The speech itself was wondrous, and will be covered by writers far greater than this one. And so I'll leave it to others to discuss what you saw on television. I want to tell you what I saw, in person, with my eyes and my heart.
I saw sons on the shoulders of their fathers, daughters in the arms of their mothers, grandmothers assisted by their grandchildren, all of us together in one space, united and not divided. And for the first time, way down deep inside of me, I finally got it. This is our moment, this is the time when we can truly unite a nation together, to stand not behind one candidate but together as a people to demand more of ourselves. We can and should and will rise above hatred and divisiveness, against bigotry and misogyny, disavowing racism in our leaders and our systems, and stand firmly for ourselves, to be the best us that we can provoke ourselves to be, the we whom we deserve.
Hillary is right. This election isn't about a candidate, it's about a country. At some point, you have to go into the voting booth and pull the lever for your country. If you are reading this and you are on the fence, if you supported another candidate and now you feel busted, I want you to come with me to a Hillary event. Come to one event, and meet the folks I met, who have phone banked every other night for six months, meet the pre-K teacher who hugged me and told me to thank my husband for being a teacher, meet the people behind the candidate. You will be welcomed with kindness and gratitude and love, with the most open of arms. Your tank will be left feeling more full than ever before, you will get it, I promise you. After Hillary's speech on June 7, I am left feeling kinder, more caring, and more loving. Imagine our nation feeling that way.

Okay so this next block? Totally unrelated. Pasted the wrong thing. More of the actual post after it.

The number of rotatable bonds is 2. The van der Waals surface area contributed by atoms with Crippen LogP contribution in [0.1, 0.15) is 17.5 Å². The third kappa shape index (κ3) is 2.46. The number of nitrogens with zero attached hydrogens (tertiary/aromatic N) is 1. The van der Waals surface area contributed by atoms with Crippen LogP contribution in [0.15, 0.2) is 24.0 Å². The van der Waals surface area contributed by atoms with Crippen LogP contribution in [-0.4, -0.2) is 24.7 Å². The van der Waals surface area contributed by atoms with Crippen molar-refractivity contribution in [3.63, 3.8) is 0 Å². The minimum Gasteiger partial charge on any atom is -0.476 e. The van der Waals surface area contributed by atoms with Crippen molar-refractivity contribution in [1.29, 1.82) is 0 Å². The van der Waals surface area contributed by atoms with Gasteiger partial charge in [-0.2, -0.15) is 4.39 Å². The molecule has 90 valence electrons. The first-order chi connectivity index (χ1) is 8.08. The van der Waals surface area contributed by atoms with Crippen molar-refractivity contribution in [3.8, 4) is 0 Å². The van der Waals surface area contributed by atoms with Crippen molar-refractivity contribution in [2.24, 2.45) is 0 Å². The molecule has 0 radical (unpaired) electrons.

Our lives, the lives of our children and their children, will be better because this woman got back up, and up, and up, over the course of decades, and strove for something greater for us. Her candidacy is historic in theory, in principle, in delivery. The vision to see what we can be, the intelligence to map a plan, and the ability to execute it are part and parcel of why I'll vote for her in November.
Here's what I know. There will come a time when I am the grandfather being helped to the front of the line at the rally, to see a candidate speak. And I will know where I have been, and I'll recall the road that got me there. I'll remember the day I carried my son in my arms, and the promise of his future in my heart. I will be grateful for those men and women who had the courage to lead, who empowered me to be my best self, and I will remember how it all started.
With one push of a button.